Children receiving codeine for pain should be closely monitored for signs of morphine overdose. These include: unusual sleepiness, such as being difficult to wake up; confusion or disorientation; breathing problems; and blueness on the lips or around the mouth

Girl who feels no pain could inspire new painkillers.


A girl who does not feel physical pain has helped researchers identify a gene mutation that disrupts pain perception. The discovery may spur the development of new painkillers that will block pain signals in the same way.

People with congenital analgesia cannot feel physical pain and often injure themselves as a result – they might badly scald their skin, for example, through being unaware that they are touching something hot.

By comparing the gene sequence of a girl with the disorder against those of her parents, who do not, Ingo Kurth at Jena University Hospital in Germany and his colleagues identified a mutation in a gene called SCN11A.

This gene controls the development of channels on pain-sensing neurons. Sodium ions travel through these channels, creating electrical nerve impulses that are sent to the brain, which registers pain.

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Blocked signals

Overactivity in the mutated version of SCN11A prevents the build-up of the charge that the neurons need to transmit an electrical impulse, numbing the body to pain. “The outcome is blocked transmission of pain signals,” says Kurth.

To confirm their findings, the team inserted a mutated version of SCN11A into mice and tested their ability to perceive pain. They found that 11 per cent of the mice with the modified gene developed injuries similar to those seen in people with congenital analgesia, such as bone fractures and skin wounds. They also tested a control group of mice with the normal SCN11A gene, none of which developed such injuries.

The altered mice also took 2.5 times longer on average than the control group to react to the “tail flick” pain test, which measures how long it takes for mice to flick their tails when exposed to a hot light beam. “What became clear from our experiments is that although there are similarities between mice and men with the mutation, the degree of pain insensitivity is more prominent in humans,” says Kurth.

The team has now begun the search for drugs that block the SCN11Achannel. “It would require drugs that selectively block this but not other sodium channels, which is far from simple,” says Kurth.

Completely unexpected

“This is a cracking paper, and great science,” says Geoffrey Woods of the University of Cambridge, whose team discovered in 2006 that mutations in another, closely related ion channel gene can cause insensitivity to pain. “It’s completely unexpected and not what people had been looking for,” he says.

Woods says that there are three ion channels, called SCN9A, 10A and 11A, on pain-sensing neurons. People experience no pain when either of the first two don’t work, and agonising pain when they’re overactive. “With this new gene, it’s the opposite: when it’s overactive, they feel no pain. So maybe it’s some kind of gatekeeper that stops neurons from firing too often, but cancels pain signals completely when it’s overactive,” he says. “If you could get a drug that made SCN11A overactive, it should be a fantastic analgesic.”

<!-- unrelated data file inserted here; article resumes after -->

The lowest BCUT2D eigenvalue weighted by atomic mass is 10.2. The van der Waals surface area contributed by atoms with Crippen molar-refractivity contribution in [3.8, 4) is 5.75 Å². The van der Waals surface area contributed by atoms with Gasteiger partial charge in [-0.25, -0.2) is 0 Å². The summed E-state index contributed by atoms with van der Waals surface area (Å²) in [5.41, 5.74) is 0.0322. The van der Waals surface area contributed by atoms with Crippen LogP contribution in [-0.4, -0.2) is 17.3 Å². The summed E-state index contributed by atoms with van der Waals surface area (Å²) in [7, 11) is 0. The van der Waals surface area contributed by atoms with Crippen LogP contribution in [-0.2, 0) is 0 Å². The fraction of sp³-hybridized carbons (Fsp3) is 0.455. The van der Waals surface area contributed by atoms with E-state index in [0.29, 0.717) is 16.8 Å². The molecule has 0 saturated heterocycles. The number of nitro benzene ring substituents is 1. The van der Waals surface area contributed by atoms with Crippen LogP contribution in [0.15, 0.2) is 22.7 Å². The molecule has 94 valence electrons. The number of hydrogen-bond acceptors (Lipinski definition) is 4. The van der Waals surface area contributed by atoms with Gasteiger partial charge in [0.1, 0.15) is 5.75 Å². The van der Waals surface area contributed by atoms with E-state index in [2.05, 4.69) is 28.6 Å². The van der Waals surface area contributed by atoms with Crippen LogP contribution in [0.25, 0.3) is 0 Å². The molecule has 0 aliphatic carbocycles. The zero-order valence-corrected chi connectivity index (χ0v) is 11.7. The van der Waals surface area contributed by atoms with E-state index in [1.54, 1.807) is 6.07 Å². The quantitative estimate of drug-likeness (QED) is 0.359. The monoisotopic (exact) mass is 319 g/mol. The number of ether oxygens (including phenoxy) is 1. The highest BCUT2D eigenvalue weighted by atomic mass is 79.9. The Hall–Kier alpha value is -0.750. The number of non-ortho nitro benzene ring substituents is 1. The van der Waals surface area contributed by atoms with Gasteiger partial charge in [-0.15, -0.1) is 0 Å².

“It’s fascinating that SCN11A appears to work the other way, and that could really advance our knowledge of the role of sodium channels in pain perception, which is a very hot topic,” says Jeffrey Mogil at McGill University in Canada, who was not involved in the new study.

Source: http://www.newscientist.com

Testosterone reduced pain perception in hypogonadism.


During a press conference here at ENDO 2013,Shehzad S. Basaria, MDmedical director of the section of men’s health, aging and metabolism at Brigham and Women’s Hospital, Harvard Medical School, said testosterone therapy administered to men with opioid-induced androgen deficiency led to a decrease in pain perception on Quantitative Pain Testing (QST) in the pain laboratory.

Basaria and colleagues randomly assigned 65 men (mean age, 49 years; BMI: 33 kg/m2) with an androgen deficiency to 5 g transdermal testosterone gel (n=36) or placebo (n=29) for 14 weeks. Abstract data indicate baseline total testosterone (228 ng/dL) and free serum testosterone levels (44 pg/mL) increased significantly among those assigned to testosterone.

At 12 weeks, patients randomly assigned to testosterone displayed significant improvements to pressure pain thresholds (P<.031), mechanical pain intensity (P=.049) and cold pain after-sensations (P=.08), according to data.

Clinical pain perception, as measured by a validated questionnaire, was not different between the two groups, Basaria said.

“Previous data suggest that improvement in pain perception and tolerance on QST testing generally precedes improvement in clinical pain. A longer study might have shown improvement in clinical pain as well,” Basaria said.

These findings suggest that testosterone therapy administered to men with opioid-induced androgen deficiency led to a greater reduction in pain sensitivity compared with placebo. However, further trials examining the anti-nociceptive role of testosterone are warranted. In an interview with Endocrine Today, Basaria said that the most important message to clinicians would be not to initiate testosterone treatment solely for the treatment of pain. He and colleagues are currently looking at longer term studies that may examine improvements in clinical pain perception as well.

Clinicians should become more aware of this condition called opioid-induced androgen deficiency. Many clinicians do not appreciate that testosterone levels are reduced in a significant number of men who are on opioid analgesics. In some men, testosterone levels are suppressed in castrate range,” Basaria said. “It’s important for clinicians when they have patients in their clinic on opioids to pay attention to complaints of sexual dysfunction, fatigue or decreased energy. Testosterone levels should be checked as these men might benefit from testosterone therapy.” – by Samantha Costa

Source: Endocrine today